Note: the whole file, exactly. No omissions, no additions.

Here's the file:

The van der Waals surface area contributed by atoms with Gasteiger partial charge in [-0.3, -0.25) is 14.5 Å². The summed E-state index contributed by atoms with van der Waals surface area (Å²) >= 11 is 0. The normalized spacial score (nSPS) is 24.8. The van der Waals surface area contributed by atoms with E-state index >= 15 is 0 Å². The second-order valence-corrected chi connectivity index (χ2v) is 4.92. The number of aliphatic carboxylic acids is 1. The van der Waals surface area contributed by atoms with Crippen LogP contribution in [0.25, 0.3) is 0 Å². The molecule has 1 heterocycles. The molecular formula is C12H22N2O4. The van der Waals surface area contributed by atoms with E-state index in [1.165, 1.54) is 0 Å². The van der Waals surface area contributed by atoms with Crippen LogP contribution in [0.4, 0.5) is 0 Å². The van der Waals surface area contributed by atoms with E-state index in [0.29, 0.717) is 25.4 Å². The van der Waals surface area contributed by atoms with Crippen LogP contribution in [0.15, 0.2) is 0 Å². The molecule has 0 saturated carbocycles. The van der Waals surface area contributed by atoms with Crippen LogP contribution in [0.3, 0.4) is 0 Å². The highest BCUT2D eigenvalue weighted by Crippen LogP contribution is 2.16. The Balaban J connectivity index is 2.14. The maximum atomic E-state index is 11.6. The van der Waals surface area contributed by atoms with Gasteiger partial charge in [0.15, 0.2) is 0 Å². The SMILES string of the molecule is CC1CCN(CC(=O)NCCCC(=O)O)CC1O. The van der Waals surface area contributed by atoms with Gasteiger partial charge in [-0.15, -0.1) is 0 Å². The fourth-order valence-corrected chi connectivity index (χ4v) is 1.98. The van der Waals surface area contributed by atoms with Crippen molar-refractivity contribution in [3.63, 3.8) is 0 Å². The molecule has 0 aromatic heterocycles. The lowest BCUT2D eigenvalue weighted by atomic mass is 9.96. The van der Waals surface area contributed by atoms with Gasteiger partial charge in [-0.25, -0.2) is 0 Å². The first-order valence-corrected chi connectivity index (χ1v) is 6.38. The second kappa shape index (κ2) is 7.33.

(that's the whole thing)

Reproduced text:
The van der Waals surface area contributed by atoms with Gasteiger partial charge in [-0.3, -0.25) is 14.5 Å². The summed E-state index contributed by atoms with van der Waals surface area (Å²) >= 11 is 0. The normalized spacial score (nSPS) is 24.8. The van der Waals surface area contributed by atoms with E-state index >= 15 is 0 Å². The second-order valence-corrected chi connectivity index (χ2v) is 4.92. The number of aliphatic carboxylic acids is 1. The van der Waals surface area contributed by atoms with Crippen LogP contribution in [0.25, 0.3) is 0 Å². The molecule has 1 heterocycles. The molecular formula is C12H22N2O4. The van der Waals surface area contributed by atoms with E-state index in [1.165, 1.54) is 0 Å². The van der Waals surface area contributed by atoms with Crippen LogP contribution in [0.4, 0.5) is 0 Å². The van der Waals surface area contributed by atoms with E-state index in [0.29, 0.717) is 25.4 Å². The van der Waals surface area contributed by atoms with Crippen LogP contribution in [0.15, 0.2) is 0 Å². The molecule has 0 saturated carbocycles. The van der Waals surface area contributed by atoms with Crippen LogP contribution in [0.3, 0.4) is 0 Å². The highest BCUT2D eigenvalue weighted by Crippen LogP contribution is 2.16. The Balaban J connectivity index is 2.14. The maximum atomic E-state index is 11.6. The van der Waals surface area contributed by atoms with Gasteiger partial charge in [0.15, 0.2) is 0 Å². The SMILES string of the molecule is CC1CCN(CC(=O)NCCCC(=O)O)CC1O. The van der Waals surface area contributed by atoms with Gasteiger partial charge in [-0.15, -0.1) is 0 Å². The fourth-order valence-corrected chi connectivity index (χ4v) is 1.98. The van der Waals surface area contributed by atoms with Crippen molar-refractivity contribution in [3.63, 3.8) is 0 Å². The molecule has 0 aromatic heterocycles. The lowest BCUT2D eigenvalue weighted by atomic mass is 9.96. The van der Waals surface area contributed by atoms with Gasteiger partial charge in [-0.25, -0.2) is 0 Å². The first-order valence-corrected chi connectivity index (χ1v) is 6.38. The second kappa shape index (κ2) is 7.33.